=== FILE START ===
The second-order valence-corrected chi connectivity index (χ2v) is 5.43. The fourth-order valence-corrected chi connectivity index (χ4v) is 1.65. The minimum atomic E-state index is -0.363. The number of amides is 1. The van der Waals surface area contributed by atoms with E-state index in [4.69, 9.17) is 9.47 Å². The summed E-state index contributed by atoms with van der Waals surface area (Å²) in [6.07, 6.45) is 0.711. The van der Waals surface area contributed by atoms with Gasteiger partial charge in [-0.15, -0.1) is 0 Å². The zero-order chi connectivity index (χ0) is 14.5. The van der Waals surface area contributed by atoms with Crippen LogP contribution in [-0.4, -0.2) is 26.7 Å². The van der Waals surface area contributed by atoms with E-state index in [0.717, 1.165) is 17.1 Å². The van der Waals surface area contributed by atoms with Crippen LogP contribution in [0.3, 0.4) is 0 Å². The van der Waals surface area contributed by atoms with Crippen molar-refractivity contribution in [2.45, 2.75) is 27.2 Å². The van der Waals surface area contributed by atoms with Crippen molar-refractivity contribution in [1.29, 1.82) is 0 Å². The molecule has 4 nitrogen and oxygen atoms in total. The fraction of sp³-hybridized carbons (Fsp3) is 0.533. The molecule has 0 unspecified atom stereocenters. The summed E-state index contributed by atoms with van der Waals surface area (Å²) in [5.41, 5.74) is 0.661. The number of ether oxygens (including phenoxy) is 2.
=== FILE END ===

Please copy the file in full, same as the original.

The second-order valence-corrected chi connectivity index (χ2v) is 5.43. The fourth-order valence-corrected chi connectivity index (χ4v) is 1.65. The minimum atomic E-state index is -0.363. The number of amides is 1. The van der Waals surface area contributed by atoms with E-state index in [4.69, 9.17) is 9.47 Å². The summed E-state index contributed by atoms with van der Waals surface area (Å²) in [6.07, 6.45) is 0.711. The van der Waals surface area contributed by atoms with Gasteiger partial charge in [-0.15, -0.1) is 0 Å². The zero-order chi connectivity index (χ0) is 14.5. The van der Waals surface area contributed by atoms with Crippen LogP contribution in [-0.4, -0.2) is 26.7 Å². The van der Waals surface area contributed by atoms with E-state index in [0.717, 1.165) is 17.1 Å². The van der Waals surface area contributed by atoms with Crippen LogP contribution in [0.3, 0.4) is 0 Å². The van der Waals surface area contributed by atoms with Crippen molar-refractivity contribution in [2.45, 2.75) is 27.2 Å². The van der Waals surface area contributed by atoms with Crippen molar-refractivity contribution in [1.29, 1.82) is 0 Å². The molecule has 4 nitrogen and oxygen atoms in total. The fraction of sp³-hybridized carbons (Fsp3) is 0.533. The molecule has 0 unspecified atom stereocenters. The summed E-state index contributed by atoms with van der Waals surface area (Å²) in [5.41, 5.74) is 0.661. The number of ether oxygens (including phenoxy) is 2.